SIJ 293 contains a beautiful example: wa ʾaṣlaya wa ʾaqsama be-ʾallāh ḥayy la-hadaya ʿaẓīma ‘he made a burnt offering and swore by Allāh, who is living, that he shall command with greatness’
The vocative form Allāhumma is even attested. In the Hismaic inscription Jackobson D.3.A.7.b, the author invokes Allāh to curse the sons of ʿuray son of ʿaklam: hāllāhumma le-banī ʿoray ben ʿaklam boʾsa’!
Finally, at Qaryat al-Fāw, Allāh is invoked next to 2 other gods, a classic example of shirk ;) "and he placed it under the protection of Kahl, Allāh, and ʿaṯṯar of the East from strong and weak and purchase and pledge for all time".
Nevertheless, invocations to Allāh in the inscriptions are rare. There is no evidence that this was the proper name of the primary deity of any pagan cult. Let’s come back to our first Q: where does the word come from?
The best hypothesis IMO is that it is indeed a contracted form of al-ʾilāh, a dialectal feature that perhaps occurred in western dialects of Arabic, maybe in the southern periphery of Nabataea.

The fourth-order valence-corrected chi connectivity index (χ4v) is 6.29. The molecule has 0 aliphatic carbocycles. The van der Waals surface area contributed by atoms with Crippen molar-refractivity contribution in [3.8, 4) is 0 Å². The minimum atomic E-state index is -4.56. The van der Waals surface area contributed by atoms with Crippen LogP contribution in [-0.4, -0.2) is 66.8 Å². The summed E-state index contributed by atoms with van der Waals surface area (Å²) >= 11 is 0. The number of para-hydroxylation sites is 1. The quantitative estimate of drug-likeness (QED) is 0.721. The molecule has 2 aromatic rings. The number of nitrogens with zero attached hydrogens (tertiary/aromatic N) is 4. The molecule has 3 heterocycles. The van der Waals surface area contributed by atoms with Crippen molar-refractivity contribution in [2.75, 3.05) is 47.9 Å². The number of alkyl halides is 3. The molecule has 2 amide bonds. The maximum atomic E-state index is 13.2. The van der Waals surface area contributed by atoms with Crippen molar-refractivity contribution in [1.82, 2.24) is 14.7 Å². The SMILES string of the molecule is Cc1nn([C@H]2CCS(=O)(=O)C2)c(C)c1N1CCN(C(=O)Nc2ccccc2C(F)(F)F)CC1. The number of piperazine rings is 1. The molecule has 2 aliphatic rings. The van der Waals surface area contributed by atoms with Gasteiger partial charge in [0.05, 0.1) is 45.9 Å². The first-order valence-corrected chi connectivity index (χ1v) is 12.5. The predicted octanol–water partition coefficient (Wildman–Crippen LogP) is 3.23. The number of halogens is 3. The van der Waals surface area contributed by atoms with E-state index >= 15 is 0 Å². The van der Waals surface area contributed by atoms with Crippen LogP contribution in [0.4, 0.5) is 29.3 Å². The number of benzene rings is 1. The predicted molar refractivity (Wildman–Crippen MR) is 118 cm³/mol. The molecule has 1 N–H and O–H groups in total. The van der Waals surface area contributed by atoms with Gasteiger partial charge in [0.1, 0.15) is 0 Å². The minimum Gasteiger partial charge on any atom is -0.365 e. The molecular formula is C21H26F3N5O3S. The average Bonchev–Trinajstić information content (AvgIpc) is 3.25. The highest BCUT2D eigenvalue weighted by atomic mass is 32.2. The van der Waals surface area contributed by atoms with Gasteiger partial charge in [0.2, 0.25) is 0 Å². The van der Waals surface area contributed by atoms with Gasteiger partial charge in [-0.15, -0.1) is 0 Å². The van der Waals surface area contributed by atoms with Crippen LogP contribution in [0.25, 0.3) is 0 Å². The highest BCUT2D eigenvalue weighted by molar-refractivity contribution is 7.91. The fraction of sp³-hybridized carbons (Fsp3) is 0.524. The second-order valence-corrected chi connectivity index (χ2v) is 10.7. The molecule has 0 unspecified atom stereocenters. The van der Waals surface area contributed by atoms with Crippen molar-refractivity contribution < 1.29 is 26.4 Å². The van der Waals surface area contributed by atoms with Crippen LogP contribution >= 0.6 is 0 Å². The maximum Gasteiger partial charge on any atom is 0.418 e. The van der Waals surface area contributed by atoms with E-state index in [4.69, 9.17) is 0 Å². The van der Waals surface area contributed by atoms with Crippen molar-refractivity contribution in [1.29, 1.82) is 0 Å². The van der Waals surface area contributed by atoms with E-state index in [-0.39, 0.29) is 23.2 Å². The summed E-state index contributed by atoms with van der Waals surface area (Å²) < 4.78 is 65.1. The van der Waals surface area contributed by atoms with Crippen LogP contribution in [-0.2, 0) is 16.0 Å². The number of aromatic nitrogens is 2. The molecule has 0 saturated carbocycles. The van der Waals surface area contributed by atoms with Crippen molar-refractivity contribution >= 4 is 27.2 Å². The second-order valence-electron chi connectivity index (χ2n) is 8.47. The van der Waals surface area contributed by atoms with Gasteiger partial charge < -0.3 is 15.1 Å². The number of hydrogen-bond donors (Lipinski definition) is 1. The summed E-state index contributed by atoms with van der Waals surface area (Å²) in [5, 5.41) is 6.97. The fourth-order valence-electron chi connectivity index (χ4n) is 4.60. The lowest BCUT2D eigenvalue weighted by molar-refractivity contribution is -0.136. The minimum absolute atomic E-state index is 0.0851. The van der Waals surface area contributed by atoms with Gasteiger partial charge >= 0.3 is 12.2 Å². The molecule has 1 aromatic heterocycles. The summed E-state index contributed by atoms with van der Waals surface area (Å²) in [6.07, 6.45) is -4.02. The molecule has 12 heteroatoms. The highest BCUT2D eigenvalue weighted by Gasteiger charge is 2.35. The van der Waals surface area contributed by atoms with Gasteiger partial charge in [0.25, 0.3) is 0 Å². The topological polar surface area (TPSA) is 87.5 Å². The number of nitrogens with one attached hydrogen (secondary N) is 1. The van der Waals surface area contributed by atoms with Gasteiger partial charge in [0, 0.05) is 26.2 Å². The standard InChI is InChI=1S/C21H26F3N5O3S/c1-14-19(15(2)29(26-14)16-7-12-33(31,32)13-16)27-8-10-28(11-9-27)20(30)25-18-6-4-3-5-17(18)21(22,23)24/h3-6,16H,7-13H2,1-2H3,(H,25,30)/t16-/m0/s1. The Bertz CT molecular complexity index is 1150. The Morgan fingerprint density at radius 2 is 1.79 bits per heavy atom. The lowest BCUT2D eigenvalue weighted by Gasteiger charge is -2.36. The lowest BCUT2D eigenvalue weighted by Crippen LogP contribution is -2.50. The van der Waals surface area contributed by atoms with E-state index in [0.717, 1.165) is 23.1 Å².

The same process produces Ram, as in Wādī Ram, from the original name ʾiram. A guess: al-ʾilāh > allāh was a way of referring to the most exalted deity, regardless of differences in time and cult, thus explaining the rarity of this general term in invocations to specific deities
This would have been the natural way speakers of western dialects of Arabic would have referred to the monotheistic god = 'the deity'. It is possible that Christians and Jews of the Ḥigāz used this form; we simply don't have the epigraphic evidence to confirm (yet).
Perhaps our earliest Christian Arabic use of Allāh for the name of God comes 7th c. CE. It is found in an amulet discovered in the excavations of al-Ḥīrah and states: barakah min allāh; ghafara allāh li-ʿabd al-masīḥ ‘blessings from God; may God forgive ʿAbd al-Masīḥ’
Conclusion: the term Allāh seems to be a contracted form of al-ʾilāh 'the deity'. This particular form was restricted to NW Arabia and southern Levant in pre-Islam. Allāh is relatively common in personal names but rarely invoked in the inscriptions.
6th c. Christian Arabic inscriptions use the term al-ʾilāh for 'God'. It isn't until the Islamic period that the contracted form <Allāh> becomes the general word for 'God' in all forms of Arabic and for all confessions.
Bibliography: Jumaili, Amir A. al-. “NaqshʿarabiGadīd Li-Tamīmah Mina L- Ḥīrah Li-ʿabd Al-Masīḥ Bin Buqaylah Al-Ghassānī Mina L-Qarn Al-Awwal Al-Higri.” Maǧallat Al-SiyāḥahWalĀthār 28, no. 1 (2016): 23–31.
Kiltz, David. “The Relationship between Arabic Allāh and Syriac Allāhā.”Der Islam 88 (2012): 31–50.